New real estate technology typically hinges on other trends in the industry. This can include VR, AI, or even new products aimed to make an agent’s life easier. Today, I want to talk about a new breakthrough that takes the focus away from real estate and turns it to transportation.
How does transportation play into real estate?
In the old days, particularly before the Internet, open houses could only be advertised a few ways: in newspapers, by word-of-mouth, and by a front-lawn sign. People would see these signs as they passed by on their way to work or home from the grocery store, and those interested in moving would often show up.
Waze, a GPS navigation app in the vein of Google Maps, is the social network of driving. It’s no surprise that, to make money, it has chosen to partner with Homespotter to place open house ads on their map. The trend of open house signs dotting your commute is going digital, and I expect to see some interesting results.
What might come from this collaboration?
First, I will say that I do not expect all advertised properties to sell like hotcakes. Buying a house is still a huge commitment, and people are not going to take that more lightly, just because of ads on an app.
That being said, I think this method is a great way to reach people who are on-the-fence about purchasing a new home. Maybe they are comfortable enough at home, but they are open to researching new properties that come to their attention. These people will now have the chance to explore options more casually, which is a niche real estate sites have not mastered yet.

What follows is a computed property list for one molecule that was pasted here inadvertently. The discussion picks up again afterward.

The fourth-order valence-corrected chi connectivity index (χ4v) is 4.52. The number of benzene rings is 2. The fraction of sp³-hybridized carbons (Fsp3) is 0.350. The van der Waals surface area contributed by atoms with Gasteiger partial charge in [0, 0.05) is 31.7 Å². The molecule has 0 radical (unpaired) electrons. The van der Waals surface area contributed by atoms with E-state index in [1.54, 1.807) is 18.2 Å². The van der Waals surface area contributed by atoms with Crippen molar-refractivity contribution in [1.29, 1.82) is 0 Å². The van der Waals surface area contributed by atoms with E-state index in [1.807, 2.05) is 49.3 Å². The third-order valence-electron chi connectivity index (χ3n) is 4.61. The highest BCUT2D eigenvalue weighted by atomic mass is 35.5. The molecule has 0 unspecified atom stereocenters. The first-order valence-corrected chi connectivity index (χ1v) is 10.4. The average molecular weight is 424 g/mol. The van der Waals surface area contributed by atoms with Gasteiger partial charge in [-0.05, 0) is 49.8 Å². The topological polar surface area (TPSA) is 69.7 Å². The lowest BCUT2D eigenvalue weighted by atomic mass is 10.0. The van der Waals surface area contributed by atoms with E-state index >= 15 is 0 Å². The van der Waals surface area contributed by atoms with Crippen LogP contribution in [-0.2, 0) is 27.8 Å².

Furthermore, people who are looking for a home in a specific area (such as closer to work or near their parents) will have a better grasp of commute time or relative distance. It’s much easier to tell distance when looking at a small moving map, rather than a large, static one.
While Homespotter’s ads might fail, there is also a good chance they will exceed our expectations. Whenever any change comes to a social platform (which Waze is, whether you agree or not), users tend to try it out en masse. I believe most users will be curious about this new addition, and that could lead to some unexpected sales. Perhaps this will become a trend, and we’ll see more flawless social integration with our real estate advertising.